I Need An Oil Change

Mercedes C300 overdue for an A2 service

Mercedes C300 overdue for an A2 service

What is the one thing people would tell us when we first received our first car? The one thing Fathers all across this world would preach to their teenage sons or daughters when told how to take care of their new wheels. Besides “don’t speed” and “always wear your seat belt”, one of the first things mentioned when it comes to taking care of your car is to always CHANGE THE OIL REGULARLY!

Of course, not all of us followed this golden rule of automotive maintenance and the end results were not always pretty. As we all matured, the importance of this simple act of vehicle maintenance becomes more of a religious act and the standard 3 months or 3,000 miles is adopted, sort of. Times have certainly changed and thankfully, so has automotive technology.We can’t always solely rely on technology though.

An Oil Change Service is the most important maintenance item for the life of your BMW.



As sophisticated as a modern automobile is today, engine oil is still the “blood” that keeps engines revving to life. Manufacturers have come a long way in pushing more sophisticated synthetic oils that help engines run cleaner, prevent oil sludge and extend the service intervals, among other thins. As a result, the “3 months or 3,000 miles” rule we grew up with has been extended to 6k, 7.5k, and 10k intervals. More so, BMW engineers their vehicles with 15.5k and even 19k intervals (more on this below)! Realistically speaking, this approach certainly sells cars, but in the long run, this will lead to a shorter life span for any engine.

Any modern European car of today has on-board logic designed to keep track of driving habits and based on this, alternately vary the oil change intervals. This is done to compensate for short trips and infrequent driving. The problem is this systems are not always very accurate. Furthermore, following this method of prolonged maintenance will NOT lead to a long term reliable vehicle. Lets assume a scenario. Your Mecedes-Benz is in for service and the service center resets the reminder indicator after the service is complete. Your next service is service B at 10,000 miles according to the vehicle. And lets assume the vehicle is driven less than 1,000 miles in a year with short trips. That 10,000 miles may quickly go down to say, 2,000 miles. This is because even synthetic engine oils can over time absorb moisture if not brought up to temperature.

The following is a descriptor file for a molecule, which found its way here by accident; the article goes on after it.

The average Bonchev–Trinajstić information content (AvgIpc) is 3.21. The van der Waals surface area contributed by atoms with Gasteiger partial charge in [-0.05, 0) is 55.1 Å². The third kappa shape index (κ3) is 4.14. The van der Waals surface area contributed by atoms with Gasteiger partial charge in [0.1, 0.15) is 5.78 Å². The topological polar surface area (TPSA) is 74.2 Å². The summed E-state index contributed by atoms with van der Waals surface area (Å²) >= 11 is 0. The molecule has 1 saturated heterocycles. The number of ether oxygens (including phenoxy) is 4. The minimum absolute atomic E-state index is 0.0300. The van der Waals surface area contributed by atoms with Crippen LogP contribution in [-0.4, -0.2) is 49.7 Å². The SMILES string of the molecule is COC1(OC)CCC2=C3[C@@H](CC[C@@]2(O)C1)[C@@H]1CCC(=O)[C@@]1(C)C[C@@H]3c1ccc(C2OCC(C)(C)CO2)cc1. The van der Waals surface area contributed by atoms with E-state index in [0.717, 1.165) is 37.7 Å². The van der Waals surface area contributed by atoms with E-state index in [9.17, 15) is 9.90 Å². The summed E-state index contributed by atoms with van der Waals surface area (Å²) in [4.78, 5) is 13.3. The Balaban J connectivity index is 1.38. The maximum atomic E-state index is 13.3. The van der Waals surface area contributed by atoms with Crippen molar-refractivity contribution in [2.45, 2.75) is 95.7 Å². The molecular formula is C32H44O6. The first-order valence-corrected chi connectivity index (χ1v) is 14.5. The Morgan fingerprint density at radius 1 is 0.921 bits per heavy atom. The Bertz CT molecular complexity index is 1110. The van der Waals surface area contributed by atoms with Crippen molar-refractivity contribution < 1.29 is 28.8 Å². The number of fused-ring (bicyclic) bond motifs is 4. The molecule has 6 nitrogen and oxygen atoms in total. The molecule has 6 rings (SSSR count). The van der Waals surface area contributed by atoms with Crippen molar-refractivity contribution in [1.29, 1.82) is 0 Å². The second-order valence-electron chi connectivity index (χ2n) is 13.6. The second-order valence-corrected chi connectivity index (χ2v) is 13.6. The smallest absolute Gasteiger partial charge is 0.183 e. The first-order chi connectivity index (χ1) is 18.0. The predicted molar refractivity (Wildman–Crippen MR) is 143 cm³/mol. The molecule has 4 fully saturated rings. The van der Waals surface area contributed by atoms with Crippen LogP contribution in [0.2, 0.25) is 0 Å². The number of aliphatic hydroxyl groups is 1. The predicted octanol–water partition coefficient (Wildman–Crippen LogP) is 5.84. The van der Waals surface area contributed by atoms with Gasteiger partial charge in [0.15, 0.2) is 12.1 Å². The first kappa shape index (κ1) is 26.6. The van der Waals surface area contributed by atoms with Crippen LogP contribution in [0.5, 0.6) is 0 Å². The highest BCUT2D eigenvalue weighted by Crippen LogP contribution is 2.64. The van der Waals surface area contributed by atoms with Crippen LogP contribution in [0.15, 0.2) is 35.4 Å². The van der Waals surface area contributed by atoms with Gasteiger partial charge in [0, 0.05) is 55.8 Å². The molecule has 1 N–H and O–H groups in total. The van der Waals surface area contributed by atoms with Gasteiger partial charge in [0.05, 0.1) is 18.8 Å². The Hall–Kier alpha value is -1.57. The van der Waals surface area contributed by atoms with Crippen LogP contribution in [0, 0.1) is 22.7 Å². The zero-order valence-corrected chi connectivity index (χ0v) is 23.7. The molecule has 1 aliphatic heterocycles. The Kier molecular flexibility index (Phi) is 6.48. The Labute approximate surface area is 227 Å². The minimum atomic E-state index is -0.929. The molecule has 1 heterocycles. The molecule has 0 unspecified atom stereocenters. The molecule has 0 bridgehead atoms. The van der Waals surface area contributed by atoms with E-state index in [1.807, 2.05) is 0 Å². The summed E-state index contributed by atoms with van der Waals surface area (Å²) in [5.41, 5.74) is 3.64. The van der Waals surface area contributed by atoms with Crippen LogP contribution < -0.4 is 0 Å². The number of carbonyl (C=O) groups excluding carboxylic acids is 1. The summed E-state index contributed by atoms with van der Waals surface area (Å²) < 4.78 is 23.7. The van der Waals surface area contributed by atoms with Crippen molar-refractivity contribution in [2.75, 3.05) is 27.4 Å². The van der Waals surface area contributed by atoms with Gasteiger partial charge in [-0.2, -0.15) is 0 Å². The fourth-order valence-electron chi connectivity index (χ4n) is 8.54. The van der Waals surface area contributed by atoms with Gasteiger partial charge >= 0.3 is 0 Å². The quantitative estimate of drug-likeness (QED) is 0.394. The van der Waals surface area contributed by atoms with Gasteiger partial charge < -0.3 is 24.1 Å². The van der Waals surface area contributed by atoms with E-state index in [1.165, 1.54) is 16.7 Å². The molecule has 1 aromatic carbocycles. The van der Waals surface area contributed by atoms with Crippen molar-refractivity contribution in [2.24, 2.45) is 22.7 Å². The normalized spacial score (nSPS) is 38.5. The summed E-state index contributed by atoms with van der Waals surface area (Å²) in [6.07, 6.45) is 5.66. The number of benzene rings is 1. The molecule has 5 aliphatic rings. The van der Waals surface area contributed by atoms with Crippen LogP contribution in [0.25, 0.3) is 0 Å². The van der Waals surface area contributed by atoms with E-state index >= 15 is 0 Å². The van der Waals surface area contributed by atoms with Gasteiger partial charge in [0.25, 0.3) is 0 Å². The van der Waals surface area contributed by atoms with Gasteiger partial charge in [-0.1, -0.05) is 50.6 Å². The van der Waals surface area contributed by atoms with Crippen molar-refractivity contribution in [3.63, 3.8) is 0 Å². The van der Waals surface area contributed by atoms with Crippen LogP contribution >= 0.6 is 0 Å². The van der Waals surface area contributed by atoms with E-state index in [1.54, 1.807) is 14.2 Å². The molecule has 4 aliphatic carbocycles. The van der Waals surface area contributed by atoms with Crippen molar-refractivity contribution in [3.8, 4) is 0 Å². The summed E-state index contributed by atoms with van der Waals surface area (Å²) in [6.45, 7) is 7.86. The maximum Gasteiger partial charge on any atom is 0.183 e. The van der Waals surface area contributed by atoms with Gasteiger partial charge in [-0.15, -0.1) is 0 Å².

Furthermore, just because and engine calls for 5W30 synthetic engine oil doesn’t mean any brand will do. Manufacturers apply stringent specifications that must meet their design criteria. Most modern Mercedes-Benz engines require engine oil to have an approval number MB 229.51 on the label. Mercedes-Benz has very specific engine lubrication requirements and only oils that have this MB approval number and the approved viscosity ranges are to be used when servicing this engines. In addition, engine oil must satisfy many different industry standards, i.e. API (American Petroleum Institute). Volkswagen and Audi use spec VW 502.00, 505.00 engine oils that have similar approvals and BMW designs their own line of exclusively formulated High Performance Engine Oils which exceed existing international quality specifications.

Speaking of BMW, the German automaker has established a maintenance system in their vehicles for some time now that seems to extend this intervals even longer. Condition Based Service (CBS) is a system that determines maintenance intervals based on fuel consumption, among other things. The main determining factor for the maintenance interval is the condition of the engine oil. This is done through a Engine Oil Condition Sensor. This sensor has the ability to detect engine oil level and oil temperature, information that is monitored by the DME (engine computer). This signals, along with fuel consumption, engine load, mileage driven and date are used to calculate the appropriate intervals. This system also has the ability to detect when other maintenance items are due such as filter, operating fluids, brake pads and even your annual State Inspection. The problem with technology is that we can’t always just sit back, relax and completely rely on it. Would you trust a vehicle with on-board computers that would allow it to be driven on its own? Maybe one day, far off in the future.

Our shop recommends doing an “in between” oil change service on BMWs. Depending on driving habits, most cars should fall under the 5,000 through 7,500 miles oil change intervals with the right synthetic. Bottom line, as complex and overly-engineered a modern vehicle is today, a simple oil change should at the very least be the most important maintenance item that should be done on a regular basis throughout the life of a vehicle. That is until we all start driving all electric cars, or cars that drive themselves…